Gap inks franchise agreement with Arvind Lifestyle Brands


August 22, 2014

Sapna Agarwal, Mihir Dalal, Mint
Mumbai/Bangalore, 22 August 2014

Gap Inc., which sells brands such as Banana Republic, Old Navy and Piperlime, has signed a franchise agreement with Arvind Lifestyle Brands Ltd, a unit of Arvind Ltd to enter India.

The agreement will be formally announced on Friday.

After the Indian government allowed 100% foreign direct investment (FDI) in single-brand retail in September 2012, a handful of companies including H&M Hennes and Mauritz AB and Swedish furniture retailer Ikea announced that they would enter the Indian market on their own.

However, a majority of global retailers prefer the joint venture and franchise route to launch operations in India.

In 2013, eight of the 10 new international fashion brands that launched operations in India entered the country through franchise or distribution partnerships, according to research by Third Eyesight, a consulting firm.

“Franchising is seen as a lower-risk, arms-length model that allows brands to maintain control on products and the supply chain, which are important to maintain consistency, while keeping minimal involvement and investment in the market itself. On the downside are added costs due to low margins and potentially different operating philosophies between the franchiser and franchisee,” said Devangshu Dutta, chief executive officer (CEO), Third Eyesight.

Gap operates both company-owned stores and franchise stores around the world. The retailer has company-operated stores in the US, Europe, Hong Kong, China, Japan and Taiwan. Gap ended fiscal 2013 with 3,164 company-operated and 375 franchise stores around the world, it said in its annual report.

The decision to enter India through the franchise routes comes after almost a year of discussions. In November, Mint reported that the two companies were in discussions for a possible joint venture agreement for the Indian market. Arvind is also a supplier of denim to Gap.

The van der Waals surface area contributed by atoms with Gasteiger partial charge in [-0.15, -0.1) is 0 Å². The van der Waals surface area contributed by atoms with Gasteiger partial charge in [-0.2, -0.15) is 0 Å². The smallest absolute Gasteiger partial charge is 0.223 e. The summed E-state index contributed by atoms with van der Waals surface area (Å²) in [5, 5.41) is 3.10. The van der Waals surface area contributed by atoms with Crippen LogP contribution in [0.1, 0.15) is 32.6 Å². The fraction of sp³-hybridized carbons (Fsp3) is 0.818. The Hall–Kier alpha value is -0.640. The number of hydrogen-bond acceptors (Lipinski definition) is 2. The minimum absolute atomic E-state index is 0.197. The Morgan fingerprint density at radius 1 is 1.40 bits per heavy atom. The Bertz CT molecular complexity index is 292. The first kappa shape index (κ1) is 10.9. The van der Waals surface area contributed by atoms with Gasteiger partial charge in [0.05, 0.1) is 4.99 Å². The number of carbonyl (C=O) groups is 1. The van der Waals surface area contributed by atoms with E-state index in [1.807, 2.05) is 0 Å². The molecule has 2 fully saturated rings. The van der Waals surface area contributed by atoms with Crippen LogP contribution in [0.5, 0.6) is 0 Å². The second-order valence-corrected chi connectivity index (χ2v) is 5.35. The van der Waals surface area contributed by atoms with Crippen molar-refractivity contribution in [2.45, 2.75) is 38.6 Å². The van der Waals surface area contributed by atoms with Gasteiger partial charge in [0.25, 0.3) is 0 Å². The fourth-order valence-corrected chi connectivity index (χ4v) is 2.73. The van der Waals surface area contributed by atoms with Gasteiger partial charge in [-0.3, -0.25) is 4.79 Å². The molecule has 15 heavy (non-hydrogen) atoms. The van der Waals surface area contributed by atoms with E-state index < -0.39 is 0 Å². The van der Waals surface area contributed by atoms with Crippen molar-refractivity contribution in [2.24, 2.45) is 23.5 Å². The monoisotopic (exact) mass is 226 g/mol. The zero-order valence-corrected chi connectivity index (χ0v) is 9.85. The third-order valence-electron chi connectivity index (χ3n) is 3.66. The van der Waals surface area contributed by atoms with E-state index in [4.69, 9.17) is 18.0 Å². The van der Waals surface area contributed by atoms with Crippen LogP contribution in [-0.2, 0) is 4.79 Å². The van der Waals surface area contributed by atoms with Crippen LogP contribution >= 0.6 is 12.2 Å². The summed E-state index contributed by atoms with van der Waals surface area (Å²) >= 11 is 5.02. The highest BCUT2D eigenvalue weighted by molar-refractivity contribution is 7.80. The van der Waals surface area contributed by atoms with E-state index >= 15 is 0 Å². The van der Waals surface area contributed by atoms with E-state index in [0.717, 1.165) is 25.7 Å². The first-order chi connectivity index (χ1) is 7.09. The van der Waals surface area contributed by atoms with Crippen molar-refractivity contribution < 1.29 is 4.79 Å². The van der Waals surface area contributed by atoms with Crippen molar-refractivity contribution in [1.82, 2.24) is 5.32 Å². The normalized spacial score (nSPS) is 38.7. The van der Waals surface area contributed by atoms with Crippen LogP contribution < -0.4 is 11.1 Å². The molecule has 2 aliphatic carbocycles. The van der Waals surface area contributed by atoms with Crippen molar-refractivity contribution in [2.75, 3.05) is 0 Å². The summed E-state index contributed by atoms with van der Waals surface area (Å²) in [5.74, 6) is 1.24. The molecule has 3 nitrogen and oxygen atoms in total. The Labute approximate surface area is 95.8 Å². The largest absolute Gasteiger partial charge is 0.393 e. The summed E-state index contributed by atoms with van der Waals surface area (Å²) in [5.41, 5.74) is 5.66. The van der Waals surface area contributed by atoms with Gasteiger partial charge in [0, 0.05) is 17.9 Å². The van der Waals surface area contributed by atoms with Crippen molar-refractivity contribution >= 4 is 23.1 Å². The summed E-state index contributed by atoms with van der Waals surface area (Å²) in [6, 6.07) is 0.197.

“When you come to a new country with a credible partner, it does not matter what kind of an agreement it is,” said Arvind Singhal, managing director, Technopak Advisors Pvt. Ltd, a retail consulting company.

It is often seen that brands that view India as a strategic market have been moving towards equity investments through joint ventures or subsidiaries, which allows the brand more control or influence on the business, and also reap the returns, Dutta said.

For instance, clothing brand Ed Hardy made its first entry in 2007 with a franchise agreement with Mumbai-based Wadhawan Lifestyle Retail Pvt. Ltd.

In 2011, the brand was acquired by Iconix Group, which is a partner to over 20 brands. In 2013, the group formed a joint venture with Reliance Brands Ltd to launch and manage its fashion and lifestyle brands in India.

On Thursday, Arvind Lifestyle Brands also announced a franchise agreement with The Children’s Place, the largest children’s speciality apparel retailer in North America. Arvind aims to become the country’s largest kids wear retailer.

“In the next five years we will invest Rs.150 crore to scale The Children’s Place to 50 stores,” said J. Suresh, managing director and CEO, Arvind Lifestyle Brands. He is optimistic that the company will become a dominant kids wear retailer.

With The Children’s Place label, Arvind will directly compete with higher-priced kids wear brands Mothercare and Benetton Kids.

The company, which also sells other kids wear brands including US Polo Assn. Kids and Elle, plans to increase its kids wear sales to more than Rs.700 crore from Rs.150 crore over the next three years, said Suresh of Arvind Lifestyle Brands.

“Kidswear is a very large market but very fragmented and dominated by local (companies). We hope that with this format we should be able to get a good chunk of the local market,” Suresh said.

(Published in MINT.)